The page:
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many comforts, was secured from his imprudent management. He died in the parish of St. James's, Westminster, in 1687, and, it would appear, in a state of insolvency, as Elizabeth Bludworth, his principal creditor, administered to his effects, his widow and children having previously renounced the administration. These children were by the first wife. One of them, Mr. Beresford Cotton, published in 1694 the Memoirs of the Sieur de Pontis, translated by his father; and perhaps assisted in the collection of his poems which appeared in 1689. This gentleman had a company given kimi in a regiment of foot raised by the earl of Derby, for the service of king William and one of his sisters was married to the celebrated Dr. George Stanhope, dean of Canterbury.

The leading features of Mr. Cotton's character may be gathered from the few circumstances we have of his life, and from the general tendency of his works. Like his father, he was regardless of pecuniary concerns, a lively and agreeable companion, a man of wit and pleasure, and frequently involved in difficulties from which he did not always escape without some loss of character. It has been reported that on one occasion he offended an aunt or grandmother, by introducing, in his Virgil Travestie, the mention of a singular ruff which she wore, and that this provoked the lady to revoke a clause in her will by which she had bequeathed an estate to him. The lines are supposed to be these.

And then there is a fair great ruff,
Made of a pure and costly stuff,
To wear about her highness' neck,
Like Mrs. Cockney's in the Peak.

But the story is probably not authentic. In his poems, we find a most affectionate epitaph on his aunt Mrs. Ann Stanhope.

His fate as a poet has been very singular. The Virgil Travestie and his other burlesque performances have been perpetuated by at least fifteen editions, while his poems, published in 1689', in which he displays true taste and elegance, have never been reprinted until now. The present, indeed, is but a selection, as many of his smaller pieces abound in those indelicacies which were the reproach of the reign of Charles II. In what remain, we find a strange mixture of broad humour and drollery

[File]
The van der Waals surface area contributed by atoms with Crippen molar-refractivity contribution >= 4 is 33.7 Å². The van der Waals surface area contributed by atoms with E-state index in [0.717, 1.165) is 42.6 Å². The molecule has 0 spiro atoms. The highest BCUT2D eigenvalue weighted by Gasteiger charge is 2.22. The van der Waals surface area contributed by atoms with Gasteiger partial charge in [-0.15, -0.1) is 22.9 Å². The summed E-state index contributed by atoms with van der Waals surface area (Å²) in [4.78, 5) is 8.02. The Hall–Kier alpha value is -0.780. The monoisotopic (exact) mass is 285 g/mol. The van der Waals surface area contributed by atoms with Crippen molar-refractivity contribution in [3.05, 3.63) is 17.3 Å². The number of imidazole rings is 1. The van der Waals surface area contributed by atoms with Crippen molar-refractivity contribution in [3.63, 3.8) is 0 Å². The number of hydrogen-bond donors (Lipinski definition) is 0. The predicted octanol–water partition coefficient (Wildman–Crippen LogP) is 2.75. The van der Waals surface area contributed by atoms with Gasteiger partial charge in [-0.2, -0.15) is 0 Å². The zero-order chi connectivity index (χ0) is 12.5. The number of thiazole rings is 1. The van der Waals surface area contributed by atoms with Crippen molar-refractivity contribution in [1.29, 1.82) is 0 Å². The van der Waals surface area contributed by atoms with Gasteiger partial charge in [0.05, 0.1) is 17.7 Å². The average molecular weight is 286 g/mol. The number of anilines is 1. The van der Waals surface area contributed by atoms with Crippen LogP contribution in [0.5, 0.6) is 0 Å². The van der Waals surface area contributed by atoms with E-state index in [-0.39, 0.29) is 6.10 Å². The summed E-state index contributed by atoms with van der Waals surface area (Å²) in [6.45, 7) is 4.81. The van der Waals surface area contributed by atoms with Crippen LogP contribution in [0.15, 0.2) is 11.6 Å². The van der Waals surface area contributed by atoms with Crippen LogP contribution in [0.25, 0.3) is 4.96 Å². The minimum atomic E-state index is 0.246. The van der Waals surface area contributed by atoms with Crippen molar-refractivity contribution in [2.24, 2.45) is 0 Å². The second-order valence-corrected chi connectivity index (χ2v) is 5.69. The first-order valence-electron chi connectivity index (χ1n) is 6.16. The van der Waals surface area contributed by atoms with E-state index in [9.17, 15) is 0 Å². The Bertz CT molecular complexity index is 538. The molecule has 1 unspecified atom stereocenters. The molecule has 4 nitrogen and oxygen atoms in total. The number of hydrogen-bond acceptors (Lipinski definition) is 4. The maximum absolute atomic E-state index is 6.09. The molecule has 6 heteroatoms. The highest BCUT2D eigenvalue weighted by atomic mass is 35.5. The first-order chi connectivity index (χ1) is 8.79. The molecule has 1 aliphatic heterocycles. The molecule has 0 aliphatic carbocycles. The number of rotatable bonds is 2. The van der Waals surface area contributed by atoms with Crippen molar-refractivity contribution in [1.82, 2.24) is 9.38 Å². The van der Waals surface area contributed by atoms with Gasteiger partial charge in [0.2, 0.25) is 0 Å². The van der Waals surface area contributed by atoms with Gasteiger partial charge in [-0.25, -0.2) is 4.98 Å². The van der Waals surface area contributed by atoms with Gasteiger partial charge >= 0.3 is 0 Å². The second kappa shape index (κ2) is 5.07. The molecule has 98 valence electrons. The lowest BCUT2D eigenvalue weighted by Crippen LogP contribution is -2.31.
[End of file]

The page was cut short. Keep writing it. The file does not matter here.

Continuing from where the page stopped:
with delicacy and tenderness of sentiment, and even with devotional poetry of a superior cast. His Pindaries will probably not be thought unworthy of a comparison with those of Cowley. His verses are often equally harmonious, while his thoughts are less encumbered with amplification. In his burlesque poems, Butler appears to have been his model, but we have the Hudibrastic measure only: nothing can be more vulgar, disgusting or licentious than his parodies on Virgil and Lucian. That they should have been so often reprinted, marks the slow progress of the refinement of public taste during the greater part of the eighteenth century: but within the last thirty years it has advanced with rapidity, and Cotton is no longer tolerated. The Travestie, indeed, even when executed with a more chaste humour than in Cotton's Virgil, or Bridges' Homer, is an extravagance pernicious to true taste, and ought never to be encouraged unless where the original is a legitimate object of ridicule.

♦ This collection was made in a very slovenly manner, several of the pieces being repeated in different parts of the volume. C.

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